If you’ve been wanting to check out my books, now is your chance to read the first chapter of each novel online. Who knows, you might get so intrigued you will want to buy one of the  book to take with you to the beach this summer or read on an airplane. (Or, for my friends in the southern hemisphere, you might decide one is the perfect companion to read by the fire on a chilly winter’s eve.) I hope you will enjoy sampling a “Pat Bertram” book.

More Deaths Than OneBob Stark returns to Denver after 18 years in SE Asia to discover that the mother he buried before he left is dead again. At her new funeral, he sees . . . himself. Is his other self a hoaxer, or is something more sinister going on?

Click here to read the first chapter: More Deaths Than One

***

A Spark of Heavenly FireIn quarantined Colorado, where hundreds of thousands of people are dying from an unstoppable, bio-engineered disease, investigative reporter Greg Pullman risks everything to discover the truth: Who unleashed the deadly organism? And why?

Click here to read the first chapter of: A Spark of Heavenly Fire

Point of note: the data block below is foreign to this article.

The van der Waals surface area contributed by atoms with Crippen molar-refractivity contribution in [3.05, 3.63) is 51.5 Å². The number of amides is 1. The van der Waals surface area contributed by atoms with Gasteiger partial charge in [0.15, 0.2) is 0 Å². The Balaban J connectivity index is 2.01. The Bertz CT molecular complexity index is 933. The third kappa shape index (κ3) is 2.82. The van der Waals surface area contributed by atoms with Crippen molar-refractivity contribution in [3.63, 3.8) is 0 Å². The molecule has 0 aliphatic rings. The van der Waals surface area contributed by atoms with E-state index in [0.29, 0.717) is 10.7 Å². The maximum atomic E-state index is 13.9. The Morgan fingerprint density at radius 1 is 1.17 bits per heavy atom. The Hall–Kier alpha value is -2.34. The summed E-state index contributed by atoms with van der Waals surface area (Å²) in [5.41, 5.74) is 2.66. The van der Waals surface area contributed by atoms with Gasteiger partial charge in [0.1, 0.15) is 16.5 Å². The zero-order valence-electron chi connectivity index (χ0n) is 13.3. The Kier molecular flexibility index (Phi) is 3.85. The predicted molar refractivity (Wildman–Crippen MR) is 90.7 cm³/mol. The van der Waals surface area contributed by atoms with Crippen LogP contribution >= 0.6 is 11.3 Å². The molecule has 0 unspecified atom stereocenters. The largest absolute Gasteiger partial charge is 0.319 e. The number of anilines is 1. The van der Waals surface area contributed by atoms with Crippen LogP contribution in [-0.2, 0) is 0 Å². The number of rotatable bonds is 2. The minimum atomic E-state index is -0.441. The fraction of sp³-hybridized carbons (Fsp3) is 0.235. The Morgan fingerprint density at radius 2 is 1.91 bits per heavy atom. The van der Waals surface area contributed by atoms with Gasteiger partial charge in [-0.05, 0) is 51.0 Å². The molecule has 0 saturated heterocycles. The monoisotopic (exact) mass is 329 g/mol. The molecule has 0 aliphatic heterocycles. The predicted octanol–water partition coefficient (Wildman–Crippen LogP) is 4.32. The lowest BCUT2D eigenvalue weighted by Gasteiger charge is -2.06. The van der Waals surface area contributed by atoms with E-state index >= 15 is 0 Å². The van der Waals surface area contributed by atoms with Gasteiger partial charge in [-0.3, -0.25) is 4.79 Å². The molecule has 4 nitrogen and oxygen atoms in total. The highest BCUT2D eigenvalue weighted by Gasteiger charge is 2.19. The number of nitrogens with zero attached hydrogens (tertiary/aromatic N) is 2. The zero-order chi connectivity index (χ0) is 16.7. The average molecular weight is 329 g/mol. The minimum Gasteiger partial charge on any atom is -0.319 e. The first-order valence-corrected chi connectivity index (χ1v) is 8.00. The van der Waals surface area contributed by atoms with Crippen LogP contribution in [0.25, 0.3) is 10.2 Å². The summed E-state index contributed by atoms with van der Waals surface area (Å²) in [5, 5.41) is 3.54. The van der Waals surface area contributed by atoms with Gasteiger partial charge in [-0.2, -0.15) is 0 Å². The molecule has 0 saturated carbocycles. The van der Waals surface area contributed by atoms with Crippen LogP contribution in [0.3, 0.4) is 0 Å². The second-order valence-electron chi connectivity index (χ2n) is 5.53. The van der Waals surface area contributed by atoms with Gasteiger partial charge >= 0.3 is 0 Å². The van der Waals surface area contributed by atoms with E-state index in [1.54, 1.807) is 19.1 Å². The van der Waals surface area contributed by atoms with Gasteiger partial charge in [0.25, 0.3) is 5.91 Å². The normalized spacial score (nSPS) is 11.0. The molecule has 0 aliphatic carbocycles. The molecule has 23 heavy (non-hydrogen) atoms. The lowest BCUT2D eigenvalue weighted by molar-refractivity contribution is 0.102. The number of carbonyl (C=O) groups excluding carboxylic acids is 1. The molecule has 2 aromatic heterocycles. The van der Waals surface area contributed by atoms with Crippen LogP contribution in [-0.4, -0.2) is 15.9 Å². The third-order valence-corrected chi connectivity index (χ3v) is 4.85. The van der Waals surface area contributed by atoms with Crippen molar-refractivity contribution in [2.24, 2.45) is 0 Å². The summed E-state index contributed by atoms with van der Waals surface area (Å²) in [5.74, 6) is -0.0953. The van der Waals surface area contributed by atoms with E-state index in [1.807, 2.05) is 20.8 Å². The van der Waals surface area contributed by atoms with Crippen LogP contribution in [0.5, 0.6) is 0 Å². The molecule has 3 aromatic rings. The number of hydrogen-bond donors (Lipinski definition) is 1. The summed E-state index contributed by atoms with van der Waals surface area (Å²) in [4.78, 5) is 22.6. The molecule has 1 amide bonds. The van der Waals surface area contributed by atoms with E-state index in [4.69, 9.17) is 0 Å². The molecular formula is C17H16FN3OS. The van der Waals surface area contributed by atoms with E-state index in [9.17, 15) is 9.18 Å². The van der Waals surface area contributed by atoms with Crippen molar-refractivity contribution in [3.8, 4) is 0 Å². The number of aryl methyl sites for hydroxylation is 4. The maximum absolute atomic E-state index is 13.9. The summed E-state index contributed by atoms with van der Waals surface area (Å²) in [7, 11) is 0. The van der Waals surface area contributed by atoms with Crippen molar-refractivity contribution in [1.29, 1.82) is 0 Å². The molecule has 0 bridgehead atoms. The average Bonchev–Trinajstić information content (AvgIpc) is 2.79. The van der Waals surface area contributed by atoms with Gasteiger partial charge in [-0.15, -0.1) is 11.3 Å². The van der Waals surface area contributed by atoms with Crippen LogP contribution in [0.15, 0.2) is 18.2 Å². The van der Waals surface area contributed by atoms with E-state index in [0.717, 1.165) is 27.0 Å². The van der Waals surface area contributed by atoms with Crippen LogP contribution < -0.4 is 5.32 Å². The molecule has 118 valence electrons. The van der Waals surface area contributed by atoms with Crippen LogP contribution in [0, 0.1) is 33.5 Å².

***

DAIWhen twenty-five-year-old Mary Stuart learns she inherited a farm from her recently murdered grandparents — grandparents her father claimed had died before she was born — she becomes obsessed with finding out who they were and why someone wanted them dead.

Click here to read the first chapter of: Daughter Am I

***

Thirty-seven years after being abandoned on the doorstep of a remote cabin in Colorado, Becka Johnson  returns to try to discover her identity, but she only finds more questions. Who has been looking for her all those years? And why are those same people interested in fellow newcomer Philip Hansen? And what do they have to do with a secret underground laboratory?

Click here to read the first chapter of: Light Bringer

***

Pat Bertram is the author of Light Bringer, More Deaths Than One, A Spark of Heavenly Fire, and Daughter Am I.All Bertram’s books are available both in print and in ebook format. You can get them online at Second Wind Publishing, Amazon, B&N and Smashwords.  At Smashwords, the books are available in all ebook formats including palm reading devices, and you can download the first 20-30% free!

A Barebones Kind of Writer?

As a project for a writing group, we were supposed to post the last sentence of a couple of our chapters, but it was hard for me to find last sentences that say much. It’s usually my second and third to last sentences that have the meat, with a final, very short sentence to deliver the punch, such as these chapter endings from Light Bringer.

She thrust the magazine at Mac. “This isn’t a picture of my parents.”
But the frantic beating of her heart told her it was.

She turned around slowly, and clutched at her chest.
The ghost cat was inside the house.
And so was something else.

Wisdom lay stretched out on the borrowed couch, eyes closed in feline bliss. The skin on its belly rippled gently as if being caressed by unseen fingers. A chuckle reverberated in its chest.